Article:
NEW YORK -- History is his only opponent, and history, similar to his rivals, doesn't stand much chance. He's the best now. He may be the best ever.
Another Grand Slam for Roger Federer, the young Swiss master, so graceful, so powerful, so successful.
|As good as he is, 25-year-old Roger Federer may break Pete Sampras' record of 14 Slam titles. (Getty Images)|
The man on the other side of the net this time was the rebounding Andy Roddick, who had regained assurance and picked up a down-the-line backhand, who three years ago won the U.S. Open but Sunday really only was a foil against Federer.
With his 6-2, 4-6, 7-5, 6-1 victory in the Open, Federer became the first person ever to double up at Wimbledon and the Open for at least three consecutive years. He's taken Wimbledon the last four years, the Open the last three.
He also has won five of the last six Grand Slams, a loss to Rafael Nadal in the French Open final in June the only imperfection.
When some misguided journalist asked Roddick if Federer was a step above everybody else in tennis, Andy shook his head and said, "That's obvious, isn't it?"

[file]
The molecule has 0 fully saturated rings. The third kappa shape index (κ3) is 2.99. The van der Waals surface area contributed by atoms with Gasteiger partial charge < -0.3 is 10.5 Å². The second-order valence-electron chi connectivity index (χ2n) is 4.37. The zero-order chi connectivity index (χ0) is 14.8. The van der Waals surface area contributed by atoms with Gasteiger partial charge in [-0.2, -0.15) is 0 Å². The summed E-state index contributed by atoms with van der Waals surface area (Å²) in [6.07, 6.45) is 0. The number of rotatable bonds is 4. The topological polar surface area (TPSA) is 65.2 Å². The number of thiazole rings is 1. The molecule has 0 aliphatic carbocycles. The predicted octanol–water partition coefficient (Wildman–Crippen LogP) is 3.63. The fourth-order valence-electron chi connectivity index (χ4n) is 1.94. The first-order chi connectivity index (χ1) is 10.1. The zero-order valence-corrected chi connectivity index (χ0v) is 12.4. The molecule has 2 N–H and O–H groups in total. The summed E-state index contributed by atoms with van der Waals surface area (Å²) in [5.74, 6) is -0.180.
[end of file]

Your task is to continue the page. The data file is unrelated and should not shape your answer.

This was followed by a rather illogical observation that it's tough to beat Federer, Andy saying, "We know the answer to that, don't we?"
He's as tough to beat as golfer Tiger Woods, who with his wife, Elin, was in the Federer viewing box at Arthur Ashe Stadium.
"More and more often in the last year or so, I've been kind of compared to Tiger ... so I asked him how it was for him," Federer said. "Many things were similar. He knew exactly how I felt out on the court ... how it feels to be invincible at times.
"We've been trying to meet on several occasions. He promised me to come if I'm in the finals. So I had some pressure."
Pressure is what Federer applies. He has that wicked passing shot, that brilliant backhand and a serve so big that it gets him out of what little trouble he may encounter, a serve that against Roddick was responsible for 17 aces. Andy, a noted server himself, had only seven.